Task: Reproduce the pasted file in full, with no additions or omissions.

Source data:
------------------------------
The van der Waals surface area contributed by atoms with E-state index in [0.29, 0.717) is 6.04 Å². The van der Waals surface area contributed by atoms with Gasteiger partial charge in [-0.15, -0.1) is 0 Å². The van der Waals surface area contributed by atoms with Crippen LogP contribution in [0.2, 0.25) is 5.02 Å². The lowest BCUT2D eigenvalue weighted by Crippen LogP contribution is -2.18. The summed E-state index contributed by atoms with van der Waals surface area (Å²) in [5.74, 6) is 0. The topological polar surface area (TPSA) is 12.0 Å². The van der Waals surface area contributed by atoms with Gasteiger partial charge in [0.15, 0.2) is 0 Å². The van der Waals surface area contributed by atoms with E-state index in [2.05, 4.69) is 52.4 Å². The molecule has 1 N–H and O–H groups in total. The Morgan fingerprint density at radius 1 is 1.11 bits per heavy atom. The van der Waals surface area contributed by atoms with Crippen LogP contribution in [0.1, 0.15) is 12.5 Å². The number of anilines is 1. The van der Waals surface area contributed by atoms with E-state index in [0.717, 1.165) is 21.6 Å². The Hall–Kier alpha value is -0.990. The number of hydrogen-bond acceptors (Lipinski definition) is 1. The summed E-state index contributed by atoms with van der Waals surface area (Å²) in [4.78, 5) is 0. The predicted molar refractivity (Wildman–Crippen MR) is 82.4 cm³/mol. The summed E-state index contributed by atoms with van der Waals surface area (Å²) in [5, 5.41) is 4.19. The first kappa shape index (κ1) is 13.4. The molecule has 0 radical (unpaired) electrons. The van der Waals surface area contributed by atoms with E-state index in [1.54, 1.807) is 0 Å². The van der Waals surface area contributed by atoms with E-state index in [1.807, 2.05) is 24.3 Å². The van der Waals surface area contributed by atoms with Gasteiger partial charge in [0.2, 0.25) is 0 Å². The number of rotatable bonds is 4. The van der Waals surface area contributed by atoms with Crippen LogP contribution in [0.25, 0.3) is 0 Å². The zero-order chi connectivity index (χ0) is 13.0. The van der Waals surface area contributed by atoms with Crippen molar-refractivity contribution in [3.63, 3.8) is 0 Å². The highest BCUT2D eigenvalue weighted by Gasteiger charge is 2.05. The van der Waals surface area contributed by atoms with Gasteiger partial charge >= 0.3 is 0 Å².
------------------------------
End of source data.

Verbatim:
The van der Waals surface area contributed by atoms with E-state index in [0.29, 0.717) is 6.04 Å². The van der Waals surface area contributed by atoms with Gasteiger partial charge in [-0.15, -0.1) is 0 Å². The van der Waals surface area contributed by atoms with Crippen LogP contribution in [0.2, 0.25) is 5.02 Å². The lowest BCUT2D eigenvalue weighted by Crippen LogP contribution is -2.18. The summed E-state index contributed by atoms with van der Waals surface area (Å²) in [5.74, 6) is 0. The topological polar surface area (TPSA) is 12.0 Å². The van der Waals surface area contributed by atoms with Gasteiger partial charge in [0.15, 0.2) is 0 Å². The van der Waals surface area contributed by atoms with E-state index in [2.05, 4.69) is 52.4 Å². The molecule has 1 N–H and O–H groups in total. The Morgan fingerprint density at radius 1 is 1.11 bits per heavy atom. The van der Waals surface area contributed by atoms with Crippen LogP contribution in [0.1, 0.15) is 12.5 Å². The number of anilines is 1. The van der Waals surface area contributed by atoms with E-state index in [0.717, 1.165) is 21.6 Å². The Hall–Kier alpha value is -0.990. The number of hydrogen-bond acceptors (Lipinski definition) is 1. The summed E-state index contributed by atoms with van der Waals surface area (Å²) in [4.78, 5) is 0. The predicted molar refractivity (Wildman–Crippen MR) is 82.4 cm³/mol. The summed E-state index contributed by atoms with van der Waals surface area (Å²) in [5, 5.41) is 4.19. The first kappa shape index (κ1) is 13.4. The molecule has 0 radical (unpaired) electrons. The van der Waals surface area contributed by atoms with E-state index in [1.54, 1.807) is 0 Å². The van der Waals surface area contributed by atoms with E-state index in [1.807, 2.05) is 24.3 Å². The van der Waals surface area contributed by atoms with Gasteiger partial charge in [0.2, 0.25) is 0 Å². The number of rotatable bonds is 4. The van der Waals surface area contributed by atoms with Crippen LogP contribution in [0.25, 0.3) is 0 Å². The zero-order chi connectivity index (χ0) is 13.0. The van der Waals surface area contributed by atoms with Crippen molar-refractivity contribution in [3.63, 3.8) is 0 Å². The highest BCUT2D eigenvalue weighted by Gasteiger charge is 2.05. The van der Waals surface area contributed by atoms with Gasteiger partial charge >= 0.3 is 0 Å².